Family Law Situations and The Appliance of Parental Rights

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2739 words

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Introduction of Topic: What Are Parental Rights and How Do They Apply in Specific Family Law Situations?

Conclusion: If parents can work out a custody agreement amongst themselves, then child custody is simple. It is when the two parents cannot work out an agreement that child custody becomes complex.

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What are parental rights and how do they apply in specific family law situations? Parents ask lawyers questions such as, "Could I have a chance to get sole custody?" "What is joint custody?" and "If I take my case to court, what chance will I have that the judge will see it my way?" The answers to these questions may not be as specific as parents would like. The only sure thing is that court appearances are costly, emotionally draining, and often accompanied by long waits for court dates. In respect to family law, two major points are especially useful to remember. Try to stay out of court and know the laws.

First, parents should try to stay out of court. This means that parents should negotiate issues between themselves and their attorneys. "Parents should avoid court hearings with their testimonies, experts, and the adversary process. The traditional adversary process forces people to choose sides rather than negotiate. The idea, however disguised, is to compete and win. Despite many advances in the family courts and family law, the best advice is to do as much as you can to settle the issues, especially about the children, out of court" (Johnson 50).

Second, parents should know the laws. This is particularly important for those who represent themselves in court, called In Pro Per. Parents must be aware of their rights, their children's rights and family law. In relation to the Superior Court of California, County of Alameda, "California uses legal labels such as sole custody, physical custody, joint custody and visitation". It is important to understand the distinction between the different legal labels.

According to California's Family Code Sections 3000-3007, "the terms primary custody, sole custody, and sole physical custody usually mean that one parent has all, or nearly all, the responsibility and authority for the children". Sole legal custody is a term used for decisions made about health, religion and education. Joint custody and shared custody are terms used to define the division of the authority and responsibility by each parent to raise a child. However, it does not mean that all decisions or time is equally shared. "Joint custody does not mean equal time. Most legal interpretations of joint custody are that each parent is significantly involved in raising their child. It does not have to mean equal time. Although an equal division of time is preferable, and more common, an equal division of time occurs in only a small percentage of families" (Ross 26).

Visitation can take many forms, including reasonable visitation, which dos not specify exact days and times, and scheduled visitation, which is more precise. Reasonable visitation allows the parents to create their own visitation schedule. It does not specify days and times. Court-scheduled visitation specifies which days and time the parents have the children. The order is very detailed. The impact of a stable visitation arrangement is more positive than the frequency of visits. "Children who have regular visitation arrangements for up to three years following their parent's separation do best and are more competent socially. Families who establish schedules in the first year of separation are more likely to maintain them" (Ackerman 97).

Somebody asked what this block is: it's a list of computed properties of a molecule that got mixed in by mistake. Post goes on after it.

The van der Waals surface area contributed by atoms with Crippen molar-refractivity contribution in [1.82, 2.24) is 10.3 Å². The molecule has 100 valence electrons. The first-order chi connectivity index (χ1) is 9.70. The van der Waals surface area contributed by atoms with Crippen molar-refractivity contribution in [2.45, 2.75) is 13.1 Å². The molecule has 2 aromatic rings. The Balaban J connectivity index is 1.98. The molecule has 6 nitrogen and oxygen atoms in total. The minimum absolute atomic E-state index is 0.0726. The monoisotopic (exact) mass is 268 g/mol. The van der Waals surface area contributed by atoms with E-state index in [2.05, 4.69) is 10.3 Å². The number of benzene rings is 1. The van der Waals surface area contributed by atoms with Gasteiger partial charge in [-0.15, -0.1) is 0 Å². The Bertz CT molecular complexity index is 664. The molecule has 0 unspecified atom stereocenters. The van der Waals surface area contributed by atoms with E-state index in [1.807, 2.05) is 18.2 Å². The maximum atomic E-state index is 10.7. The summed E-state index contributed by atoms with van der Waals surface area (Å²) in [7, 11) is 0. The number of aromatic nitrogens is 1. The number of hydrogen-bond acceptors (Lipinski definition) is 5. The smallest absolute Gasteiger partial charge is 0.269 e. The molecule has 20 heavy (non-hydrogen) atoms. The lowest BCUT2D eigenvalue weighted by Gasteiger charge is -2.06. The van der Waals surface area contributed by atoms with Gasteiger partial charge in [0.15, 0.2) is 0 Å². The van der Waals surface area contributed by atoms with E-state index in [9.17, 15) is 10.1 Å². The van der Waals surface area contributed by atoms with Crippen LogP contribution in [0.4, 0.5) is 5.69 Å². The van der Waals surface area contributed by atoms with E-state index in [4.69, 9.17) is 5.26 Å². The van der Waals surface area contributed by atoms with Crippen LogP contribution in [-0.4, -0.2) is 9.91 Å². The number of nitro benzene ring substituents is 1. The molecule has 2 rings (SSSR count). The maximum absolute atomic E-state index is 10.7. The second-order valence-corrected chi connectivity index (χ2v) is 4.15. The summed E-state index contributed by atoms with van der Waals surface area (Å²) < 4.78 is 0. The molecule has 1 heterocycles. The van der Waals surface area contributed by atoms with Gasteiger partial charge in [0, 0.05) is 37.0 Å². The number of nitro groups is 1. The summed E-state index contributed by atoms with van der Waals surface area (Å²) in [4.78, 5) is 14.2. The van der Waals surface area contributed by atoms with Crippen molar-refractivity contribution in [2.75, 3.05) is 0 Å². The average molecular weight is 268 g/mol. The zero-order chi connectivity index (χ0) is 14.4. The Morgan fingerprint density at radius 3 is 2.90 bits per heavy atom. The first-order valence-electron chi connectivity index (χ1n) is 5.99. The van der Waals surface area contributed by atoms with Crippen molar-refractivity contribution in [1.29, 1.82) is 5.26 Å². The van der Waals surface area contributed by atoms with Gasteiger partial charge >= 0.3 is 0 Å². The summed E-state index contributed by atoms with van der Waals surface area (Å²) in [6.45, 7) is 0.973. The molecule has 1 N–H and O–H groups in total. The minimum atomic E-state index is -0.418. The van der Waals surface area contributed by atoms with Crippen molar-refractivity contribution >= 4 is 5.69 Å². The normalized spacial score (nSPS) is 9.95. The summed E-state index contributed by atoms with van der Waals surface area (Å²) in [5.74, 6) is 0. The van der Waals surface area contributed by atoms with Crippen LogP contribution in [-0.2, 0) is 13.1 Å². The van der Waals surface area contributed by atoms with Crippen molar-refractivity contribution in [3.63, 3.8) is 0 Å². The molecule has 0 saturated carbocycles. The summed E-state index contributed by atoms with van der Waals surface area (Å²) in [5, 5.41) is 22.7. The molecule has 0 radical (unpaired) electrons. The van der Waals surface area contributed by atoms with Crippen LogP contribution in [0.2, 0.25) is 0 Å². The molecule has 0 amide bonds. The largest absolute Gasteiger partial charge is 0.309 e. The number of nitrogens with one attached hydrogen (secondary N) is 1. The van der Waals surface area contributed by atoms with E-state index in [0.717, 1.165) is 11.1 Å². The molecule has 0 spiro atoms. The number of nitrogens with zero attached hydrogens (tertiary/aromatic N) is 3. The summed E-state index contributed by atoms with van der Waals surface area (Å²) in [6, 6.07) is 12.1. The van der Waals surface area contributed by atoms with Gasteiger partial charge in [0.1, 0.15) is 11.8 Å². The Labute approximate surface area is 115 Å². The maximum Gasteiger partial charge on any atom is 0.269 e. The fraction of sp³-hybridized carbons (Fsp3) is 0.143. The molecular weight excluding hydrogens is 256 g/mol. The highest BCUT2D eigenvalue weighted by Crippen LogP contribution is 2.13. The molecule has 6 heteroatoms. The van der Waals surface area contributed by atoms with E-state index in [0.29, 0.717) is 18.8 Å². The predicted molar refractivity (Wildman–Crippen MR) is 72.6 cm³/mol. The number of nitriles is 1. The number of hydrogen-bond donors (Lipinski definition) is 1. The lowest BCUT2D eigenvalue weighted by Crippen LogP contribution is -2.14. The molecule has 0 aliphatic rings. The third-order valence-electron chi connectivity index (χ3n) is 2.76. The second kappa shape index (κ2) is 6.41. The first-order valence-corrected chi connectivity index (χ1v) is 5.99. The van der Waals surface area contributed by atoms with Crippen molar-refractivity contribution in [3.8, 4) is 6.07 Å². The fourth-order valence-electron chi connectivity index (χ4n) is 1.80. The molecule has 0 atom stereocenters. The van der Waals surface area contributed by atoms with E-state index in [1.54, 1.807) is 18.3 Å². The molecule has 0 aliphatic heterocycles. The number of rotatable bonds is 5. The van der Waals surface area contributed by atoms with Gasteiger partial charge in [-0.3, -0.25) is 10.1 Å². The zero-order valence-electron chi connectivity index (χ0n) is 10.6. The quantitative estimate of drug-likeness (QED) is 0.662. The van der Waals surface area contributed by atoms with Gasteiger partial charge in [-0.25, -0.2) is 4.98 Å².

Responsibilities for children are usually divided into two categories: legal and physical. Legal custody is the right to make major decisions about the children. The parent granted legal custody is the guardian of the children and will make important decisions about the children's health, education, religion, and welfare. Physical custody is the right to have the children live with the parent.

Legal and physical custody are further divided into two more categories: sole and joint. Sole assigns the right to one parent exclusively, while joint shares the right between the parents. The advantage of sole legal custody is that it may reduce parental conflict by clearly establishing who has authority to make decisions. The disadvantage is that by making one parent solely responsible for the child, the other parent is reduced to being a visitor. Sole legal custody may be appropriate when one parent is too unstable to make basic decisions for the children. Joint legal custody requires both parents to share information and must consult and agree on issues regarding the children's health, education, religion, and welfare. The scope of the issues may be stated in the custody order or may be left undetermined.

"California, which has always been a leader in matters of family law, enacted a Joint Custody provision in divorce laws a number of years ago. By 1986, 33 states had followed suit and in most states it is now the preferred option. Courts are free to order joint custody today, even if one parent opposes it" (Lansky 122). Physical custody is the right to care for the children on a daily basis. As with legal custody, physical custody can also be assigned solely to one parent, or shared between them. Sole physical custody, also known as primary physical custody, usually means the children live primarily with one parent, and that parent is primarily responsible for supervising their daily activities. Joint physical custody shares the daily child-rearing decisions between both parents. Under joint physical custody, the children typically spend a more equal time with each parent. The advantage of joint physical custody is that the parents will have frequent contact with their children.